Ali Ballard is a collector of friends, experiences, and things, and her Joyner home is her museum. The walls and surfaces are lined with thrift store and antique store finds and souvenirs from past adventures.
“I just buy things I like, and I don’t even care if it matches, because if I buy things I like, I know that when I get home, I will still like it,” Ballard said.
The Tupelo native also has handmade items, and thrifted pieces she has modified for her own purposes. A painting of two women in colonial-era dresses, one playing the harp and the other, the piano, sits on a bench in her dining room. Ali has scrawled Psalm 90:14 across it in white paint.
“Combining art and interiors is a creative outlet for me,” Ballard said.
When creating a space that feels like home, she feels particularly inspired by “The Selby is in Your Place” by Todd Selby. The book is full of photography, interviews, and doodles that showcase unique people and their living spaces, each mirroring the personality of its owner.
In each room of Ballard’s quaint cottage, there are clusters of items hung gallery-style on the walls. Sometimes she chooses a color scheme or similar items in different patterns, like the plate wall that hangs above her dining table.
“I just nail and I don’t care if I mess up. If it doesn’t work, I hang something over it,” she said. “Sometimes, when I’m in my home, it reminds me of the set of ‘Gilmore Girls.’ It just feels homey.”
Even if she likes the set-up, it’s likely to be moved soon.
“I rearrange a lot,” Ballard said. “I had to rearrange before y’all came. I didn’t sleep last night.”
A few collections, however, are permanent fixtures in Ballard’s home, like owls and personalized mugs.
“I bought my first name mug for a college professor that I had a crush on, and I was too nervous to give it to him, so I kept it,” Ballard said. “The next time I was at the thrift store, I saw another name mug and I had to get it. Then, I started getting all these name mugs; I get one every time I go somewhere. There’s never a mug with my name on it.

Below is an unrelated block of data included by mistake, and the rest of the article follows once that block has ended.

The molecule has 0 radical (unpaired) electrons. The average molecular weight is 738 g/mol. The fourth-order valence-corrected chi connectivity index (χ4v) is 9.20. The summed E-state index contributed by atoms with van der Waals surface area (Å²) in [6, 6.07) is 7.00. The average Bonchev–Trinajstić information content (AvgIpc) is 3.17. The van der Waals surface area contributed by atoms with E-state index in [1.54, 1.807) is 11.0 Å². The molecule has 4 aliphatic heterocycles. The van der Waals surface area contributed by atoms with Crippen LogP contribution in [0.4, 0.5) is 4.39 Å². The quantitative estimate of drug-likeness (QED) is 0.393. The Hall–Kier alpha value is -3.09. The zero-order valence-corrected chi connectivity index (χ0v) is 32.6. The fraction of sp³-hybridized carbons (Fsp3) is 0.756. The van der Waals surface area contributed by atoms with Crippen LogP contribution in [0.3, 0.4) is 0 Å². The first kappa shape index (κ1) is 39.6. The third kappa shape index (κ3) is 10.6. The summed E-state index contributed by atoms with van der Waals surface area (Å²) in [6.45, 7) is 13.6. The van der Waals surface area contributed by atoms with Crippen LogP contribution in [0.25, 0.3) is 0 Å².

Then, in the morning when I drink coffee, I can be whoever I want to be. I can be Debbie Downer, or I can be Flo, or Betty from Reno. Sometimes I’m Sam. Ann is my break-up mug.”
All of Ballard’s collections begin like this, with finding one unique item, then deciding it “needs a buddy.”
Holiday-themed items sometimes become year-round décor, if Ballard likes the aesthetic. Her Christmas villages still sit perched atop her kitchen cabinets, and strings of Valentine’s Day hearts divide the kitchen and dining area.
“I love all holidays. That’s why I became a teacher,” said Ballard, who teaches at Joyner Elementary in Tupelo.
Recently, Ballard has been trying to minimalize her décor and lifestyle.
“I don’t think you should have something unless you love it,” she said. “I think I’m visually stimulated. I don’t watch television, so I sit and look at my things — at my walls. It’s my hobby.”
For Ballard, the most important thing is not theme, color scheme, or keeping up with trends, but being surrounded by things that bring her joy, like her mounted deer head, Betty.
“When I was de-cluttering and putting price stickers on all my things, I put one on her that said ‘Not For Sale,’” Ballard said. “If I’m going to backpack across America, she’s going in my backpack.”
She displays memories — post cards, photos of friends, event posters, and quotes. One of her favorite pieces is a jeweled mirror that hangs in her hallway.
“My mom made me that mirror. She made that for me for my birthday one year from brooches of hers and my grandmother’s, and from a bracelet I wore to prom,” Ballard said. “It has a lot of sentimental value. Sentimental rhinestones.”
Photos and video by Lauren Wood // Story by Carmen Cristo